This Article is written by Vedant Tapadia, student of Hidayatullah National Law University.

Introduced as an integral part of the Rio Declaration the Polluter pays principle can be understood as the soundest environmental policy directly working towards the restoration of the environment to its beautiful natural state. In the modern era, with development being the prime objective of every nation-state, damage done to the environment has started to be viewed as “collateral damage”, a “necessary evil”, a risk that has to be incurred in lieu of the reward. It is at this junction that the polluter pays principle imposes a liability on the polluter to compensate the world for the damage caused and at the same time rehabilitate the environment to its original condition had the pollution not taken place. However, its incorporation into the domestic laws of the countries is yet to be unveiled completely.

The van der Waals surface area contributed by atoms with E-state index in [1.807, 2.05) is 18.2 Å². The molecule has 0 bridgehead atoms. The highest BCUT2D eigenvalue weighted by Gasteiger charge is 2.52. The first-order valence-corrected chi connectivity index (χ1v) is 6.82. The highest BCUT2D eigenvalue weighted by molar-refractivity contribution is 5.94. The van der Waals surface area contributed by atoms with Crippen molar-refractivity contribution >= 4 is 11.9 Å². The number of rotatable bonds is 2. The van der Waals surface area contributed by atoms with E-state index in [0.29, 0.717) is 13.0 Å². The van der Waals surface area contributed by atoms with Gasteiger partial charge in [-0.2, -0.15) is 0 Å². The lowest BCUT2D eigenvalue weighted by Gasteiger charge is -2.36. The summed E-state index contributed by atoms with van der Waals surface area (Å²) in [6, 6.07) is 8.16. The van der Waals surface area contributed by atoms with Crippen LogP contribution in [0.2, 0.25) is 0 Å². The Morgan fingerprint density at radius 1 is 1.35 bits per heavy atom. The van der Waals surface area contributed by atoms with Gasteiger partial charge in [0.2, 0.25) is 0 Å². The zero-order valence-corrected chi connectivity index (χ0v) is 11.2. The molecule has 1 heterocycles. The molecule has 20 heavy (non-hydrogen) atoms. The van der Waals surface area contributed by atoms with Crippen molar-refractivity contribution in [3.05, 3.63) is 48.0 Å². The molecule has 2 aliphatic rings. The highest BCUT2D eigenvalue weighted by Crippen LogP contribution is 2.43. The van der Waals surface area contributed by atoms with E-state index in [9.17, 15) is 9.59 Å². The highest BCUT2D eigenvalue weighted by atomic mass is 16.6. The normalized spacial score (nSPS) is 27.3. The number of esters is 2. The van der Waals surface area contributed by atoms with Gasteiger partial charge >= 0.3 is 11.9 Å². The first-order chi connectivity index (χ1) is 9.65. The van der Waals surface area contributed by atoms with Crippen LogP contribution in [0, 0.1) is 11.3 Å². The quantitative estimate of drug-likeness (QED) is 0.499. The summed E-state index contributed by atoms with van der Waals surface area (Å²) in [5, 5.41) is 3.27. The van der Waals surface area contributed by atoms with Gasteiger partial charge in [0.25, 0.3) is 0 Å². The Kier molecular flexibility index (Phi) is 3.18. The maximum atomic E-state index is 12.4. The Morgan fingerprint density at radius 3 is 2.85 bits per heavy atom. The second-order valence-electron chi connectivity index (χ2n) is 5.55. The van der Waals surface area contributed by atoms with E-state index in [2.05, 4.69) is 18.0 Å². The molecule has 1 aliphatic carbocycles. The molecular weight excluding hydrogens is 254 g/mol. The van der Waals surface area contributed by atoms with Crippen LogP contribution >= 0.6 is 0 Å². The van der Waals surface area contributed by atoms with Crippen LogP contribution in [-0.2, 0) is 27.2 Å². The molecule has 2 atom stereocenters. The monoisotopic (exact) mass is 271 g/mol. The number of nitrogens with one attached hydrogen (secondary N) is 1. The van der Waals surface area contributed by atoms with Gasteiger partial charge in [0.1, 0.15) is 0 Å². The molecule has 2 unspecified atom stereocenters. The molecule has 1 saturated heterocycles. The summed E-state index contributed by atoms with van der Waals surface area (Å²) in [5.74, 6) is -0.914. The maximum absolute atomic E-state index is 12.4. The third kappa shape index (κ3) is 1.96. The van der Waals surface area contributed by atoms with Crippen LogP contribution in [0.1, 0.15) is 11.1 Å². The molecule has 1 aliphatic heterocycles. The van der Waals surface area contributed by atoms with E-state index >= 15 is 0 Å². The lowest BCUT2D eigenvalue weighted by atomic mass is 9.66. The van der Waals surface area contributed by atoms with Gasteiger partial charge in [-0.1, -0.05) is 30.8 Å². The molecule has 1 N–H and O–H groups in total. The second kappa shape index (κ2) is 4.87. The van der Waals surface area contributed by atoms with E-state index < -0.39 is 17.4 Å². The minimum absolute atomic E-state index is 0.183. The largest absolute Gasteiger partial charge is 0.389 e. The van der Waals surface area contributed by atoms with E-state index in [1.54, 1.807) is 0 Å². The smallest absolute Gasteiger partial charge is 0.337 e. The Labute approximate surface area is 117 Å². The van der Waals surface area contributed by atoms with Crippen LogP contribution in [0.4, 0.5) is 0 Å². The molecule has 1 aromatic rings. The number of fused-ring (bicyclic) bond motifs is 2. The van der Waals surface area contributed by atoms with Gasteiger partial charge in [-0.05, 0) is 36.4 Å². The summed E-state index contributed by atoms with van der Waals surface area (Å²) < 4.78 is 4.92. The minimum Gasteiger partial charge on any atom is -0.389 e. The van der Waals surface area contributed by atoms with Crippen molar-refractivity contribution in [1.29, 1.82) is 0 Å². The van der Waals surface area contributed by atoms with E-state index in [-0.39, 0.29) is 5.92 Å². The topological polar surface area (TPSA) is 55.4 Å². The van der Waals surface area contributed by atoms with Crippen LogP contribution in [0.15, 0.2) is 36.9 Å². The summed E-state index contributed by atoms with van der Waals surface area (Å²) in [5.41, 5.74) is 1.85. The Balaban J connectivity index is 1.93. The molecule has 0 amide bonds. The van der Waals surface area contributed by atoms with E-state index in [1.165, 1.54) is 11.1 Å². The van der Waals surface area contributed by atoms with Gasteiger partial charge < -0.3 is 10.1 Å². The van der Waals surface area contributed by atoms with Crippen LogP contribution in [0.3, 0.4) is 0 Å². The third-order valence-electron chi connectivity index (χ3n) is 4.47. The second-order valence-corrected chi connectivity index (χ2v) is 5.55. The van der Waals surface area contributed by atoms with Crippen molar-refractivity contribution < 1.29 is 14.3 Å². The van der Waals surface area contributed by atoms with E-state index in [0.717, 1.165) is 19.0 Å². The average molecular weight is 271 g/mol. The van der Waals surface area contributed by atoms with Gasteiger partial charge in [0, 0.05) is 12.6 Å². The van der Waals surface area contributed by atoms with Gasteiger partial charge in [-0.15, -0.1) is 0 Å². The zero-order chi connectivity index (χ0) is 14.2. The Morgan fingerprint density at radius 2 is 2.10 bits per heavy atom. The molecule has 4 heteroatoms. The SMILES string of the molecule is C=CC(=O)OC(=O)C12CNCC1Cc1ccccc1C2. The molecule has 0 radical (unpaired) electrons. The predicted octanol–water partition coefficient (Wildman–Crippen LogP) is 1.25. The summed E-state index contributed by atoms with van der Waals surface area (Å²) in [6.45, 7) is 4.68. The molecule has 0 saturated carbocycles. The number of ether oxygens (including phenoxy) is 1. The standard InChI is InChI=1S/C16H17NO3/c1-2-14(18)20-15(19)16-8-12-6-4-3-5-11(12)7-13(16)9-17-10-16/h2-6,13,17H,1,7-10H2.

In 1972, the Organization for Economic Cooperation and Development (OECD) first introduced The Polluter Pays Principle and laid down the Guiding Principles concerning International Economic Aspects of Environmental policies where under the polluter was held responsible for the environmental damage and pollution caused by them. The principle was reaffirmed in the recommendation of OECD on 14th November 1974.